Portland has seen its share of absurd restaurant controversies. The latest has, unfortunately, ensnared the owners of one of my favorite places, the wonderful and charming Kachka owned by Bonnie and Israel Morales. Bonnie is of Jewish Belarusan heritage, her grandmother having narrowly escaped the slaughter of more than 900 Jews in Bobr, Belarus in 1941. This makes it all the more painful to them that their restaurant is now subject to inflammatory headlines such as “Kachka denies siding with customer wearing Nazi-affiliated logo” (the ignorant, click-baity headline chosen by our local Eater affiliate).
How did this happen? In brief, a customer came into the restaurant wearing the t-shirt below:
Precisely what happened next is disputed, but in broad outline, a few other customers objected to management that this was a Nazi t-shirt. Kachka didn’t immediately eject the patron, and the customers then confronted the man in person. From Israel Morales’ account:
Israel Morales said the situation played out over 45 minutes. He’d been alerted by a customer that a man was possibly wearing a “Nazi propaganda shirt” and was researching it online when things escalated.
“While I was starting to look into the shirt online, the rest of his party paid their bill. After they paid, they began talking loudly, which alerted me. One by one, each of the three people left, but not without causing a scene, disturbing other guests,” he says. “[redacted] stood up and confronted the man wearing the shirt—which is when I stepped in. I felt this could become a dangerous situation and my job as a business owner is to keep my customers safe. I walked up to them and barely got two words out before she stormed out.”
It might have ended there, except that one of the guests then posted about the incident online, including a photo of the man in question that included his face. Things snowballed. The owners were accused of siding with Nazis, their restaurant was dragged on social media, and Israel and Bonnie felt the need to issue a statement denying that they support Nazis.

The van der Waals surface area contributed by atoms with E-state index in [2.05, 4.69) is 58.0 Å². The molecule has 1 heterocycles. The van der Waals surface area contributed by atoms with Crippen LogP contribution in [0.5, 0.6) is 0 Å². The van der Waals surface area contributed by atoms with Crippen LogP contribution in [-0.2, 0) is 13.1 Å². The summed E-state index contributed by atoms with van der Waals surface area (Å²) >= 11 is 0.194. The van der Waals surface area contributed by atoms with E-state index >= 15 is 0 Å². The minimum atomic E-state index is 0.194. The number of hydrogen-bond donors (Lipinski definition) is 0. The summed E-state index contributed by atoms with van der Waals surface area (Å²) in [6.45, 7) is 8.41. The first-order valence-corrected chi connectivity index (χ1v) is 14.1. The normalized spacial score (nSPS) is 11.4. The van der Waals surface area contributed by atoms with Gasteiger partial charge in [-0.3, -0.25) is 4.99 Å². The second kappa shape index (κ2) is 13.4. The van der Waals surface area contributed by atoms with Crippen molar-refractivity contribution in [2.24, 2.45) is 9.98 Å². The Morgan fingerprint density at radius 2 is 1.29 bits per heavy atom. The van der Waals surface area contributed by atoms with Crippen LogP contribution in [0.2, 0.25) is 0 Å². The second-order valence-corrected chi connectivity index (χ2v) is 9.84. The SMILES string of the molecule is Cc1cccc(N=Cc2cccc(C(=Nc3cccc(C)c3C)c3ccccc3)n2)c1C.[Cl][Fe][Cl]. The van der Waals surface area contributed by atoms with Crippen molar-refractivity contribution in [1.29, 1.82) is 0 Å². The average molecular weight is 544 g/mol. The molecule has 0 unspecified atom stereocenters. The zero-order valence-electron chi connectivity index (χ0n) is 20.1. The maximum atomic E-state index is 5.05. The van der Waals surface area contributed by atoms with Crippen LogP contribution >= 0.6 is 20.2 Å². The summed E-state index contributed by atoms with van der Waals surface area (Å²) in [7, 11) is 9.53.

The allegation is ridiculous on its face, given Bonnie and Israel’s heritage and the inspiration for their restaurant. But were the angry customers even correct about the intentions of the shirt’s wearer? The guests leaped to the conclusion that the shirt is Nazi apparel, but “Luftwaffe” is simply German for “air force” and the term is still in use. The logo differs, too, from the Nazi-era Luftwaffe, in which the bird grasps a swastika in its talons. The swastika is notably absent in the shirt above. Similar shirts are for sale in Germany, where Nazi symbolism is banned. Friends more informed about German symbols and fonts than I am (including one from Germany) have said that they would not assume the design is inherently affiliated with Nazism. It’s understandable that an American might question it, but the wearer’s intentions can’t be gleaned from a photo.
I don’t know who the wearer is, so I can’t ask him why he wore it (though I’m happy to speak with him if he would like to get in touch). A friend of mine who works at Kachka, however, posted an account on Facebook. According to a server who spoke with the guest, the person said that he was visiting from out of town and had purchased the shirt at an aviation museum in Seattle.